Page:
Representatives from the government and public-sector unions got together Wednesday in a preliminary meeting to seek an agreement to stop the general strike that has gripped the country since Sept. 10.
People who participated in the meeting clarified that this meeting was a first encounter to define the conditions that both parties could start negotiating to end the strike.
The archbishop of San José, José Rafael Quirós, said meeting’s goal was to establish first contact and for all parties to be able to listen to each other.
The organizations involved in the strike released a statement that said the meeting does not mean the strike against the proposed tax-reform bill would stop.
Protesters have blocked major highways around the country and impeded access to Costa Rica’s main commerce ports and fuel distribution sites.
Government officials who attended the meeting included the Minister of Labor, Steven Núñez; the Minister of Justice, Marcia González and the Minister of planning, Pilar Garrido.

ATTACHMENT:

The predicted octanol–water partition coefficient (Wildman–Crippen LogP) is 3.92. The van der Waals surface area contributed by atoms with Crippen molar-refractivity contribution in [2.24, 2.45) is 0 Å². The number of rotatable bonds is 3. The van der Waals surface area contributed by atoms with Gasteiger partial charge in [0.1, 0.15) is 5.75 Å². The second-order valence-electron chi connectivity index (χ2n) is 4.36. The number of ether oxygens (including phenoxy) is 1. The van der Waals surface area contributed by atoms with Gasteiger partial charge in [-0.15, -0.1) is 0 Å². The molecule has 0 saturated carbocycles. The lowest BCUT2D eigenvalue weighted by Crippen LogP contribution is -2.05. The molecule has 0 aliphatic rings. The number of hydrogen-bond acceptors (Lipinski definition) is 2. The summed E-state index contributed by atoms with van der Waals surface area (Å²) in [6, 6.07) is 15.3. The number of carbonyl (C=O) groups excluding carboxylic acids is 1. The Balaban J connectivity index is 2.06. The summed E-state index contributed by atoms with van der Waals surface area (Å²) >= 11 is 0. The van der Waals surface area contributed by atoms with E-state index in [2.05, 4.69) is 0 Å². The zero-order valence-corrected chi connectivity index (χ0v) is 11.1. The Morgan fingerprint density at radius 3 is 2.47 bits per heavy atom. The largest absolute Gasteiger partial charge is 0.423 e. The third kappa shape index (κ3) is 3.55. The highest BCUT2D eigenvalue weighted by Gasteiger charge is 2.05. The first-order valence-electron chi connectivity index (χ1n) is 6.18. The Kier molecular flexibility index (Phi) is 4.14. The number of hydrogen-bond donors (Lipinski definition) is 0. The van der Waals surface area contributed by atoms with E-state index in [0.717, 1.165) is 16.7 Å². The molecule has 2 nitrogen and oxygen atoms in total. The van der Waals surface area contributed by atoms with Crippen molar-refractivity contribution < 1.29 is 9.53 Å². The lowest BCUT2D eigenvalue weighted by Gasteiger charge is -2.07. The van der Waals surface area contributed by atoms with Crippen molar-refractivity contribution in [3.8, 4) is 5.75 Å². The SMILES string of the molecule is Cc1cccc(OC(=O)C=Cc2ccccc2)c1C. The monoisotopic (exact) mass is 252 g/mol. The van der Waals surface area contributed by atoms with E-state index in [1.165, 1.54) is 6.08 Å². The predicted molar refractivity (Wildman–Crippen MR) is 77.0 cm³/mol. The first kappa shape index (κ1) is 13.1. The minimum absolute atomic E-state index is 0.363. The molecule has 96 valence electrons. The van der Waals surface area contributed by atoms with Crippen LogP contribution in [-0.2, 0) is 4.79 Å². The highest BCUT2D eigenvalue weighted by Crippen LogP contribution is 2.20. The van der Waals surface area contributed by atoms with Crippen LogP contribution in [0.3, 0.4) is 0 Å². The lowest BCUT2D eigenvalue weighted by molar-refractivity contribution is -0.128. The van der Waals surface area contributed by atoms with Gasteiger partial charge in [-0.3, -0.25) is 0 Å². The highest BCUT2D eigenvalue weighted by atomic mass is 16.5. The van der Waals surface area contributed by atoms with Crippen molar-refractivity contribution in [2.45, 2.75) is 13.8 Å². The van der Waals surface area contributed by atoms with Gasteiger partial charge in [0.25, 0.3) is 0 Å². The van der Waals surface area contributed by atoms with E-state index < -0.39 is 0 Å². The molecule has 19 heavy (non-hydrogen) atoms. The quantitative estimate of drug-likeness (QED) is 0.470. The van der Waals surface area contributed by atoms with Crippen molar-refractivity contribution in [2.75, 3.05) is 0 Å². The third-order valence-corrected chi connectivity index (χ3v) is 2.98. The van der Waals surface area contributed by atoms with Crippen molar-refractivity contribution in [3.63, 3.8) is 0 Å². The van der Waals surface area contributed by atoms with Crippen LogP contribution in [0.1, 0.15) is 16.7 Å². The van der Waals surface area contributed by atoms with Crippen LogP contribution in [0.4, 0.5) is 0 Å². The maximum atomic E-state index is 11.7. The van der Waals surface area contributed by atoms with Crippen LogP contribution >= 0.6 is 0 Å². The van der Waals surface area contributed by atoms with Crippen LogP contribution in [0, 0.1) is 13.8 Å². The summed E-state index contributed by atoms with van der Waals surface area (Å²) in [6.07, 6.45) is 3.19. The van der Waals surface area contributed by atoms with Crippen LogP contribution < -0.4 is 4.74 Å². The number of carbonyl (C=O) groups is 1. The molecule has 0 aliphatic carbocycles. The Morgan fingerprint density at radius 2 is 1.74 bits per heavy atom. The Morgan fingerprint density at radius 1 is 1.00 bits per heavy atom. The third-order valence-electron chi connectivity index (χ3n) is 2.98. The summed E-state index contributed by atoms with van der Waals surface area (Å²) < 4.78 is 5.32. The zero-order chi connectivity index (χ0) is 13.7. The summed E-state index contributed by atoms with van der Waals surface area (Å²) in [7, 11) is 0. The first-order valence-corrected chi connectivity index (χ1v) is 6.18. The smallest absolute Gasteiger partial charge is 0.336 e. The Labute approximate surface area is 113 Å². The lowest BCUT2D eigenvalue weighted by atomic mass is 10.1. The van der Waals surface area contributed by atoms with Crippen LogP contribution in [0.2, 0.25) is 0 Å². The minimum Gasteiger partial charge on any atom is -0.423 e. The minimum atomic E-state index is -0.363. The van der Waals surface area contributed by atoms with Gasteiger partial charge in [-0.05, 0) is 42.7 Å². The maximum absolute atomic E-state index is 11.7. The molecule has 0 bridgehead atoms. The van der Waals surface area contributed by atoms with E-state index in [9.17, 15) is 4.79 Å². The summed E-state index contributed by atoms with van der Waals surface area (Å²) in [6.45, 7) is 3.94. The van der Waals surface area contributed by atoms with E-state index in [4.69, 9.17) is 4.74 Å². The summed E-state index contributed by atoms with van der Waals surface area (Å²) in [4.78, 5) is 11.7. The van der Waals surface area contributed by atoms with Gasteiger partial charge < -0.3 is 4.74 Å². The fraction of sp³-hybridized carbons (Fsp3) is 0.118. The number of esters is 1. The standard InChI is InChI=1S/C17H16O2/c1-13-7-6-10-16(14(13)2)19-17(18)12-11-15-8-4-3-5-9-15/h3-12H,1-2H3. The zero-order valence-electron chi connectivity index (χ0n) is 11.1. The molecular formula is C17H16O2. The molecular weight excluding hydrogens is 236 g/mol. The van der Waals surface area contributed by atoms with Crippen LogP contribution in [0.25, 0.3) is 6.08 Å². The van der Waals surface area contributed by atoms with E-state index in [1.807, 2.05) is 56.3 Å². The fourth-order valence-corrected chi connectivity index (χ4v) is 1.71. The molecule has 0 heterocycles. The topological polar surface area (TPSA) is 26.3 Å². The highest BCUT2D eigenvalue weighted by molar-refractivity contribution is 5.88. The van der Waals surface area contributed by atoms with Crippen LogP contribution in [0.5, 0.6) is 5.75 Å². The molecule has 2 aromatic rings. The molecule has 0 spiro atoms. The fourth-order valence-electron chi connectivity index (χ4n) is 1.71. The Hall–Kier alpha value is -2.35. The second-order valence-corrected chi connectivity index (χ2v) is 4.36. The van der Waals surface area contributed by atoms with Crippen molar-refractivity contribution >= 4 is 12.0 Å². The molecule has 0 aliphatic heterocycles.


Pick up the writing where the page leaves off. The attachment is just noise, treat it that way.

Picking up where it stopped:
“The church invited us to a first meeting without any conditions, the idea is to listen before moving on to a second phase, which would be negotiations,” Núñez said.
Nevertheless, the ministry insisted that the only way negotiations would take place is if the strike ends.
The proposed tax-reform bill that started the strike seeks to deal with the country’s growing deficit, which reached 6.2 percent of gross domestic product in 2017 and could reach 7.2 percent in 2018 without tax reform.